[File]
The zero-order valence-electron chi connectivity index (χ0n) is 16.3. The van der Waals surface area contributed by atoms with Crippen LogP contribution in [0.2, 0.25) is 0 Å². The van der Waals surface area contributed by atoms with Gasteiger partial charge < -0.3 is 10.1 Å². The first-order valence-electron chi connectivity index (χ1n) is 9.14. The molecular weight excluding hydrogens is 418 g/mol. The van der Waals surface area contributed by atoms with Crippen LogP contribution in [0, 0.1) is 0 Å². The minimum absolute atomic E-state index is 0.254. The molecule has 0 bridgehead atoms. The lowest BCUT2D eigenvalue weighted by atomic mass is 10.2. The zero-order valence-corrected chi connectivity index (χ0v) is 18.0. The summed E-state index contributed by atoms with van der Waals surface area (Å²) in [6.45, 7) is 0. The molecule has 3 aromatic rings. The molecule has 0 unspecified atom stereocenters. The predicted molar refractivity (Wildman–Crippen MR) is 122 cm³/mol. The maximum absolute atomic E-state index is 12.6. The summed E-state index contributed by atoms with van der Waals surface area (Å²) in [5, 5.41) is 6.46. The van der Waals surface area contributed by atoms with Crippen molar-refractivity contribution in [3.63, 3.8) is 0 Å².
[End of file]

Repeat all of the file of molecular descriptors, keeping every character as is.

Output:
The zero-order valence-electron chi connectivity index (χ0n) is 16.3. The van der Waals surface area contributed by atoms with Crippen LogP contribution in [0.2, 0.25) is 0 Å². The van der Waals surface area contributed by atoms with Gasteiger partial charge < -0.3 is 10.1 Å². The first-order valence-electron chi connectivity index (χ1n) is 9.14. The molecular weight excluding hydrogens is 418 g/mol. The van der Waals surface area contributed by atoms with Crippen LogP contribution in [0, 0.1) is 0 Å². The minimum absolute atomic E-state index is 0.254. The molecule has 0 bridgehead atoms. The lowest BCUT2D eigenvalue weighted by atomic mass is 10.2. The zero-order valence-corrected chi connectivity index (χ0v) is 18.0. The summed E-state index contributed by atoms with van der Waals surface area (Å²) in [6.45, 7) is 0. The molecule has 3 aromatic rings. The molecule has 0 unspecified atom stereocenters. The predicted molar refractivity (Wildman–Crippen MR) is 122 cm³/mol. The maximum absolute atomic E-state index is 12.6. The summed E-state index contributed by atoms with van der Waals surface area (Å²) in [5, 5.41) is 6.46. The van der Waals surface area contributed by atoms with Crippen molar-refractivity contribution in [3.63, 3.8) is 0 Å².